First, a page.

At first, Yalo saw himself as a hero, the war had come to teach him the secrets of life. That was what he felt in the training camp where he had become a Goat. He and his comrades, poor kids from the Suriac Quarter, became the masters of the streets. Yalo understood little of the complications and convolutions of the war that made talk of it seem so useless. He believed that he was fighting for the existence of a people who had disappeared into the darkness of history, as the cohno had described the continued migrations that had brought him from Ain Ward to Beirut. “we came from the darkness of history, and we will stay in the darkness, until the sun of justice rises.” When Yalo asked him about the “sun of justice,” the cohno replied that it was the Messiah. “My boy, we are awaiting the Kingdom of the Messiah, and He said that His kingdom was not of this world.”
Yalo did not understand Lebanese politics or the language of war. He played along as if he were acting in a movie, and when he took part in a battle he felt as though he were a hero. But his feelings of heroism disappeared with time. He felt sad when he heard his mother, quoting the cohno, saying that war was useless. “We have to be yeast. We do not fight, my boy. The yeast does not fight the dough, but becomes part of it and leavens it so that it becomes bread. Leave the war and go to school. You should become a cohno like your grandfather.”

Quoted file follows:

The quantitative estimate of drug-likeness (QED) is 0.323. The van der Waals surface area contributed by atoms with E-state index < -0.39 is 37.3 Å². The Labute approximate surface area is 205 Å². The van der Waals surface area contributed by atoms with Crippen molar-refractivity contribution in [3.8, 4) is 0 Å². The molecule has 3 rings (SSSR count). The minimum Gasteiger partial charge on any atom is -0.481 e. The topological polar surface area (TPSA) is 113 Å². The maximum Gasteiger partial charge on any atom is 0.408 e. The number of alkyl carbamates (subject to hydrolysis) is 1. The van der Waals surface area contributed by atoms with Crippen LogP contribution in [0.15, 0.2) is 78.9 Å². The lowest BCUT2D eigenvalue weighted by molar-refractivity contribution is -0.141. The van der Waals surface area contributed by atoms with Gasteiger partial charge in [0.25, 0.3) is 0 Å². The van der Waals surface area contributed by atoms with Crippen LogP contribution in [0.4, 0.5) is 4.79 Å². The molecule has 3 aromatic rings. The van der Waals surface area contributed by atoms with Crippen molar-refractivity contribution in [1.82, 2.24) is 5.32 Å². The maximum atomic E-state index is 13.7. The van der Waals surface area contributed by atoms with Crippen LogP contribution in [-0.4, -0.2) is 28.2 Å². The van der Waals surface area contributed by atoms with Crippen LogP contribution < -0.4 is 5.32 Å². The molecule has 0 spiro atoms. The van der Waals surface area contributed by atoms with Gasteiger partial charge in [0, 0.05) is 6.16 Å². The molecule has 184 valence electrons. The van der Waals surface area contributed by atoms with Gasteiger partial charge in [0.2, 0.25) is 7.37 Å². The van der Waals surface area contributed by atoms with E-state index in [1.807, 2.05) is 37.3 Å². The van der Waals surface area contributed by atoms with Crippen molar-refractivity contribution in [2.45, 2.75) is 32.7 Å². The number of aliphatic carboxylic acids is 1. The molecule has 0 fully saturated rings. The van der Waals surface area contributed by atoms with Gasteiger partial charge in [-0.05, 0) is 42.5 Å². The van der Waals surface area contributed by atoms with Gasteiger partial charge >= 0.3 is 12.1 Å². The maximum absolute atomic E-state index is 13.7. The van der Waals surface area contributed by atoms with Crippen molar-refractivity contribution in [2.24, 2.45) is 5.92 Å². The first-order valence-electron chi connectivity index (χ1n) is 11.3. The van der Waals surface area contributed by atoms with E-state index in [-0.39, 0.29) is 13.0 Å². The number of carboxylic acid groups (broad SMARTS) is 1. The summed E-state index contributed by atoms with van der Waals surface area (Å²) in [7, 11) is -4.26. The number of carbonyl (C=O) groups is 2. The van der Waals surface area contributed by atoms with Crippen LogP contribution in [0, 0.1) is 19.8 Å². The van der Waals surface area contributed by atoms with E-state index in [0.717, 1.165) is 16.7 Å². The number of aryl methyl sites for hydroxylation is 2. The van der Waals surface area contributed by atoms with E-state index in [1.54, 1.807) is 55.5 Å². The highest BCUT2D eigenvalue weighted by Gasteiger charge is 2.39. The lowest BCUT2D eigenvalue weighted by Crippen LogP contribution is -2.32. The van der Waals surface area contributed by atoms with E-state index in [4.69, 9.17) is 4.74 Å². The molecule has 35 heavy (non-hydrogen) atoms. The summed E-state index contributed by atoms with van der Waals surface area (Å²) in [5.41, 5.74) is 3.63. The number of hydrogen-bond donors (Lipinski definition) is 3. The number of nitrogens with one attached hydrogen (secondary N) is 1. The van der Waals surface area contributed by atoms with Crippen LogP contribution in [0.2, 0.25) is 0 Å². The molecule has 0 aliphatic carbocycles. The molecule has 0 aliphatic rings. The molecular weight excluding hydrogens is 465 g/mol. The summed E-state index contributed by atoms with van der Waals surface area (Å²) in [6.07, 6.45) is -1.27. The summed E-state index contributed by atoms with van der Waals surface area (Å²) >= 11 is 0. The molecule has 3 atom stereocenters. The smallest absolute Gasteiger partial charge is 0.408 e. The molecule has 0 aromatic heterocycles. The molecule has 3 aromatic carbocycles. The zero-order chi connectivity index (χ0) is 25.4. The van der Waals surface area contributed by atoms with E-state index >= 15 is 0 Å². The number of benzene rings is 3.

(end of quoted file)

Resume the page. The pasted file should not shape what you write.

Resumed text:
Yalo was frightened by the image of himself he saw in his mother’s eyes, for it had become a miniature version of his grandfather with his immense white beard. But what he feared above all else was the emptiness, not the sight of the bones with shredded clothes, but the profound emptiness of this war, which had become monotonous. The idea of war was seductive and gave you a feeling of heroism, but the war itself was tedious and repugnant.
Personally I didn’t believe a word of Yalo’s story, the coverslip tells us that his is forced to confess to crimes of which he has little or no recollection. I wasn’t too sure. The anti-hero, a thief and alleged rapist who we pity due to torture?
Later in the novel Daniel (Yalo’s real name) comes to the fore and begins writing Yalo’s story adding further complexities and layers to the tale.
A tale that unravels each page you turn, the story of a single man’s obsessions, life in Beirut, mistaken identities all presented in a wonderful language, giving you an ethereal feel, almost dreamlike as flashback upon flashback reveal Yalo’s family history, his travels to France, his involvement in the civil war, his employment, his insatiable sexual appetite and his blundering in love. Yet again, another writer who I will be reading more from, another great discovery.
Please note this version made the shortlist of the 2010 Best Translated Book Award, it is a different translation (by Humphrey Davies) that made the 2010 Independent Foreign Fiction Prize Longlist.